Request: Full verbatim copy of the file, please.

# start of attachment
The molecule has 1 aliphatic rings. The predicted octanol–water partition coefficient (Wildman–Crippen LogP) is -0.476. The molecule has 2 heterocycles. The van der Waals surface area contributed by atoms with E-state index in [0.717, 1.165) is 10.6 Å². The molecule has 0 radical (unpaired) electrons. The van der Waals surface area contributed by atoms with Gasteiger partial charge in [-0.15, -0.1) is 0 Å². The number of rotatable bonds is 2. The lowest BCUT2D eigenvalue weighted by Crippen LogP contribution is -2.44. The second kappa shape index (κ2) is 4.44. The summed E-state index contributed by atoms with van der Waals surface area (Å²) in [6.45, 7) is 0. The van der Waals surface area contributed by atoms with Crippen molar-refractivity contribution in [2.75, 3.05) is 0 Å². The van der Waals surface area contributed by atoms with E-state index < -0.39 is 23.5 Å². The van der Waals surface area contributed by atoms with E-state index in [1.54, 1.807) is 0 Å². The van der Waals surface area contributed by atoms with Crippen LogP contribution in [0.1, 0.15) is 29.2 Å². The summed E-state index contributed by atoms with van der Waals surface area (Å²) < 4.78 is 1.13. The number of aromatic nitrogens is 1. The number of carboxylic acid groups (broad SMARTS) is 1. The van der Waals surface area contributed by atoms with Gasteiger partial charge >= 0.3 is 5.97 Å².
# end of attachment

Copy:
The molecule has 1 aliphatic rings. The predicted octanol–water partition coefficient (Wildman–Crippen LogP) is -0.476. The molecule has 2 heterocycles. The van der Waals surface area contributed by atoms with E-state index in [0.717, 1.165) is 10.6 Å². The molecule has 0 radical (unpaired) electrons. The van der Waals surface area contributed by atoms with Gasteiger partial charge in [-0.15, -0.1) is 0 Å². The number of rotatable bonds is 2. The lowest BCUT2D eigenvalue weighted by Crippen LogP contribution is -2.44. The second kappa shape index (κ2) is 4.44. The summed E-state index contributed by atoms with van der Waals surface area (Å²) in [6.45, 7) is 0. The van der Waals surface area contributed by atoms with Crippen molar-refractivity contribution in [2.75, 3.05) is 0 Å². The van der Waals surface area contributed by atoms with E-state index < -0.39 is 23.5 Å². The van der Waals surface area contributed by atoms with E-state index in [1.54, 1.807) is 0 Å². The van der Waals surface area contributed by atoms with Crippen LogP contribution in [0.1, 0.15) is 29.2 Å². The summed E-state index contributed by atoms with van der Waals surface area (Å²) < 4.78 is 1.13. The number of aromatic nitrogens is 1. The number of carboxylic acid groups (broad SMARTS) is 1. The van der Waals surface area contributed by atoms with Gasteiger partial charge >= 0.3 is 5.97 Å².